What is an Apostille?

An Apostille is a certificate that authenticates the signature of a public official on a document for use in another country. An Apostille certifies the authenticity of the signature of the public official who signed the document, the capacity in which that public official acted.

Have you scratched your head a few times to determine how do I confirm if a country is a member of the Hague Convention or is a Non-Hague Country Member? Documents going to a Non-Hague country need to be Authenticated at the appropriate destination country’s US Embassy/Consulate before they can be used in a Non-Hague Member country. This Blog Post will walk you through three examples on how to navigate this website.


Hague Member Example

The first thing to do is to make sure that you are on this website as this is the Gold Standard as to what countries are currently Hague and Non-Hague members. We will be focusing on the treaty that was created in 1961, which states:

The Convention of 5 October 1961 Abolishing the Requirement of Legalisation for Foreign Public Documents (HCCH 1961 Apostille Convention) facilitates the use of public documents abroad. The purpose of the Convention is to abolish the traditional requirement of legalisation, replacing the often long and costly legalisation process with the issuance of a single Apostille certificate by a Competent Authority in the place where the document originates. The electronic Apostille Programme (e-APP) was launched in 2006 to support the electronic issuance and verification of Apostilles around the world.

Please note the Competent Authority link above is a more up to date link on the current status of a country’s status as it relates to Hague or Non-Hague member.

You will then need to ask yourself, what country are the documents going to? In this example I will use Germany.

You will scroll down the page and find Germany.

Click on Germany and scroll down the page until you see this on the screen

Is a Contracting Party to 17 Instruments.

You will then want to scroll down the list of Conventions that Germany has become a signatory to. You are looking for Convention of 5 October 1961 Abolishing the Requirement of Legalisation for foreign Public Documents [12]. If you do not find this Specific Convention under the Country then they are NOT a signatory to this Convention.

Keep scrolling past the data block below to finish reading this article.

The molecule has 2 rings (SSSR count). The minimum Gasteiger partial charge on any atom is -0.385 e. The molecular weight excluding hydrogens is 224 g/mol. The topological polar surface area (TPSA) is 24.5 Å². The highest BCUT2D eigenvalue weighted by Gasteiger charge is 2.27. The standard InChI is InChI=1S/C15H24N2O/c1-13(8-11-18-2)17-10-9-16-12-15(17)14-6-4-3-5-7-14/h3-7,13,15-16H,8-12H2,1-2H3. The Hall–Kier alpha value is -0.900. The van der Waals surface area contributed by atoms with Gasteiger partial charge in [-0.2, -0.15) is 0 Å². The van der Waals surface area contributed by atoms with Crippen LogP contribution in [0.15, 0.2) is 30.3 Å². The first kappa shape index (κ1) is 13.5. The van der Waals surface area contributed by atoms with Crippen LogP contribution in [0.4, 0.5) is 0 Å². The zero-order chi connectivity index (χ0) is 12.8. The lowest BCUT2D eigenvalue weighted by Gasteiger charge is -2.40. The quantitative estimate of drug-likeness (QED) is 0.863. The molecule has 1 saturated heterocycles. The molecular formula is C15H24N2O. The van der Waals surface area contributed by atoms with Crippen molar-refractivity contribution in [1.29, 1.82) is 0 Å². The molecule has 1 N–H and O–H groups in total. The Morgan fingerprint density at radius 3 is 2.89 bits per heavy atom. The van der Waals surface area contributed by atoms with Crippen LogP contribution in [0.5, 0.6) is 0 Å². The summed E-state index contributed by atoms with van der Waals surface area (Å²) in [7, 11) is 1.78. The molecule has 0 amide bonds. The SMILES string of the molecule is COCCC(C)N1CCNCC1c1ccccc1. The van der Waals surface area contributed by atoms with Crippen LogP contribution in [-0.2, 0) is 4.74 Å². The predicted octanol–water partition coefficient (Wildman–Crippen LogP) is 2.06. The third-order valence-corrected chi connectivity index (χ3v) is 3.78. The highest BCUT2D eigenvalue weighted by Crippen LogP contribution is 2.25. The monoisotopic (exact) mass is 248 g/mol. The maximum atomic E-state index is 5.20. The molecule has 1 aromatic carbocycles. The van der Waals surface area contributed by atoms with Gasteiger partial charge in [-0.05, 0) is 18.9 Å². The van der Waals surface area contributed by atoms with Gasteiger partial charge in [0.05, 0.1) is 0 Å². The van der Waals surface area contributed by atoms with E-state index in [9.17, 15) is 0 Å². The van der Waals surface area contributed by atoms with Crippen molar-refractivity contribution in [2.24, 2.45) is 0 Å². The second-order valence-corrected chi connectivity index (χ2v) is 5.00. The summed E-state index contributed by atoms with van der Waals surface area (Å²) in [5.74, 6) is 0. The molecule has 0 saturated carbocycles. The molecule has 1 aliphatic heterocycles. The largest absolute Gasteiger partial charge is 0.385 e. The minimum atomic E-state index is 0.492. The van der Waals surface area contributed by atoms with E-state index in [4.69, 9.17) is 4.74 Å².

If you click on the link here it will take you to this page, where you will be given an overview of the Apostille Convention.


Non-Hague Member Example

The first thing to do is to make sure that you are on this website as this is the Gold Standard as to what countries are currently Hague and Non-Hague members. We will be focusing on the treaty that was created in 1961, which states:

“The Convention of 5 October 1961 Abolishing the Requirement of Legalisation for Foreign Public Documents (HCCH 1961 Apostille Convention) facilitates the use of public documents abroad. The purpose of the Convention is to abolish the traditional requirement of legalisation, replacing the often long and costly legalisation process with the issuance of a single Apostille certificate by a Competent Authority in the place where the document originates. The electronic Apostille Programme (e-APP) was launched in 2006 to support the electronic issuance and verification of Apostilles around the world.”

You will then need to ask yourself, what country are the documents going to? In this example I will use Kuwait. Please note, after clicking on the link above for Member Countries of the Hague Convention, you will notice as you scroll down the page you will NOT find Kuwait. This would tell you right there that Kuwait is not a Signatory of the Apostille Convention of 1961. There is another link at the top of the page to find the Non-Hague Members and that can be found here.